Former Interior secretary and U.S. Sen. Ken Salazar, one of Colorado's most high-profile Democrats, is getting behind Crisanta Duran, the former House speaker challenging U.S. Rep. Diana DeGette in a primary.
"In the Colorado House, Crisanta brought real common sense problem solving and the kind of grit and work ethic that is sorely lacking in Congress," Salazar wrote in a fundraising email endorsing Duran.
"I know she will bring that same mindset to Congress to help build a stronger, more confident Democratic majority."
Salazar added: "Crisanta will be the fighter we need in Congress to move our nation forward."
It's the second endorsement Duran has received from a former cabinet secretary and state Democratic stalwart since launching her bid to unseat DeGette, a 12-term incumbent who survived a primary challenge last year from political newcomer Saira Rao.
A month ago, Federico Peña, the former Denver mayor who served in President Bill Clinton's cabinet, threw his support behind Duran.
A DeGette campaign spokeswoman shrugged at the news Salazar was backing her opponent, saying the campaign isn't going to comment on individual endorsements.
"The people of Colorado are tired of these non-stop election cycles," said Lisa Cohen, DeGette's long-time chief of staff, in a written statement.
"They want somebody who is going to fight for them in Congress. That’s why, right now, Rep. DeGette is focused on doing her job and ensuring the full Mueller report is made available to the public, not just the AG’s letter."
DeGette, who chairs the oversight and investigations subcommittee of the House Energy and Commerce Committee, on Sunday called for Attorney General William Barr to "release the full report to the public immediately" after Barr summarized the findings of Special Counsel Robert Mueller's investigation into the Trump campaign's involvement with Russia.
Duran told Colorado Politics she was honored to have Salazar's "strong and early endorsement."
"Like him, I believe Congress needs leaders that never miss an opportunity to problem-solve and are accessible and close to neighborhoods to lift up the voices and values of all communities in the district," she said in a written statement.
"In the age of Trump, it is simply not enough to vote the right way most of the time or hold hearings. We need active and forward thinking leadership that can empower Coloradans to produce real results in Washington DC and at home," she said.
DeGette and Salazar have been friends for decades, since both attended Colorado College in the late 1970s — Salazar, who was two years ahead of DeGette, dated her roommate at one point, she has said — and for a six-year period around the turn of the century amounted to two-thirds of the Colorado Democrats holding congressional or statewide office.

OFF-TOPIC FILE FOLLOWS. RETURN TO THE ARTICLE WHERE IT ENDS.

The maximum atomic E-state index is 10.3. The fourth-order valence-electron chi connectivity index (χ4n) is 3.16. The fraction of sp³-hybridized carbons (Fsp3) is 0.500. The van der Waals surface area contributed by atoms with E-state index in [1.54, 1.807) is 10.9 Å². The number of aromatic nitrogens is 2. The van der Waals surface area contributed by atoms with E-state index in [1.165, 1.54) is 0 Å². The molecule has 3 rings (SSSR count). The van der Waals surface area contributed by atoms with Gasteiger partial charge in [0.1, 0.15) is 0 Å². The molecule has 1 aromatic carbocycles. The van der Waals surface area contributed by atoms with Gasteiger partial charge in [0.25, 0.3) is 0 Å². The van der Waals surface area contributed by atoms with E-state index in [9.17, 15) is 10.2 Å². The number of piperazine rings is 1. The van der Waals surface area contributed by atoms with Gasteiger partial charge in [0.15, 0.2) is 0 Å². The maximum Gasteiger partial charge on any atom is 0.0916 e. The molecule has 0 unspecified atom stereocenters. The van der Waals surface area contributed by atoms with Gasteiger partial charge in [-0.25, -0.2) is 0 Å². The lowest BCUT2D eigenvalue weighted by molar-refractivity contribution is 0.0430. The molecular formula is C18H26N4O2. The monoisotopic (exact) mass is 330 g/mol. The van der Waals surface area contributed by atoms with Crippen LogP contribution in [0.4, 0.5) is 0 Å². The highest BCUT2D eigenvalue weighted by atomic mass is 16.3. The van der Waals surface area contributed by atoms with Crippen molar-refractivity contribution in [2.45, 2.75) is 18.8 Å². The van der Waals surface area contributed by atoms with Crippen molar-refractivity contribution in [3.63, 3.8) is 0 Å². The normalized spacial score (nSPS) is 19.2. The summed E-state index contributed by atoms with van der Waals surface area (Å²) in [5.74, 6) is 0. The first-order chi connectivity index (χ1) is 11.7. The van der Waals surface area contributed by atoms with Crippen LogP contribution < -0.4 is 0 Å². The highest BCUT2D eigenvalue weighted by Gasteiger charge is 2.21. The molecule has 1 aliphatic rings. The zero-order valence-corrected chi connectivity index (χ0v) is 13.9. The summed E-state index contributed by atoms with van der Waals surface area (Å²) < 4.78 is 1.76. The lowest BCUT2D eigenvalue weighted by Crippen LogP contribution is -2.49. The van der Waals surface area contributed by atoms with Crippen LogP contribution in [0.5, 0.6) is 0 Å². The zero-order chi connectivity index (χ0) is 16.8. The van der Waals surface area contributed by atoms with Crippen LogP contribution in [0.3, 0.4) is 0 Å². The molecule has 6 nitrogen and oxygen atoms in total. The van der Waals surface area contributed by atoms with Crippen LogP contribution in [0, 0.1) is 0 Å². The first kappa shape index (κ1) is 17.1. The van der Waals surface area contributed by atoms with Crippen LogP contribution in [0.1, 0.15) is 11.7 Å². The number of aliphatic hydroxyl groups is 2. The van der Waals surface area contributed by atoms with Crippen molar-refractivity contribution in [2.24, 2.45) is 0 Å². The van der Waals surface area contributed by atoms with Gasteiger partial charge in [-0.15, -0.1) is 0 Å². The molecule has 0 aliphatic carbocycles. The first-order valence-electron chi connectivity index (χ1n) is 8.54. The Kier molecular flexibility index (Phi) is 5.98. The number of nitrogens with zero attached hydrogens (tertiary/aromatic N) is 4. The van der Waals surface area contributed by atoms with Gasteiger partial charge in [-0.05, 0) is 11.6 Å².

In recent years, as Democrats have won offices up and down the ballot in the state, both DeGette and Salazar have reminisced at party fundraisers about the lonely stretch from 1999 to 2005 when he was Colorado's attorney general and her only cohort in the delegation was then-U.S. Rep. Mark Udall.
Salazar has contributed to DeGette's campaign coffers just once, giving her a $250 donation in 1997 when she was seeking a second term, according to FEC records.
Likewise, although he's donated thousands of dollars to Colorado candidates this decade — including to the congressional campaigns of U.S. Reps. Ed Perlmutter, Jason Crow and Joe Neguse in the last cycle — Salazar has only contributed once to Duran, chipping in $575 to her leadership committee last summer, according to campaign finance reports.
Salazar's wife, Hope Salazar, made a small donation to Duran's PAC in 2015. In addition, she signed Rao's nominating petition last year to get on the ballot to challenge DeGette, according to records on file with the Colorado Secretary of State's office.
Ken Salazar has waded into a handful of Democratic primaries in Colorado since departing the Obama administration in 2013 and founding the Denver office of powerhouse international law firm WilmerHale.
Last year, he endorsed Cary Kennedy in the crowded primary for governor, an office Salazar at one point considered seeking. She finished behind then-U.S. Rep. Jared Polis, who won the general election.
Salazar provided an early endorsement to congressional candidate Crow, who survived a primary and went on to unseat five-term U.S. Rep. Mike Coffman in November.
He also threw his name behind Phil Weiser in last year's primary for attorney general, the office Salazar won twice before being elected to the U.S. Senate in 2004. Salazar appeared in an ad for Weiser, who squeaked past then-state Rep. Joe Salazar in the primary — in part, political strategists said, to remind voters that the two Salazars aren't related. (Weiser went on to defeat Republican nominee George Brauchler in November by a comfortable margin.)
The two Salazars have recently found themselves on opposing sides of a debate in the legislature over a bill to overhaul regulations on the oil and gas industry.
Ken Salazar, who has represented one of the state's largest oil and gas producers, called the measure "too extreme for Colorado," while Joe Salazar — the executive director of a group seeking to restrict drilling — has said the bill doesn't go far enough.
CORRECTION: This story originally described U.S. Rep. Diana as a chief deputy whip, but she no longer holds the position after mounting a brief but unsuccessful challenge to long-time whip James Clyburn of South Carolina for the position.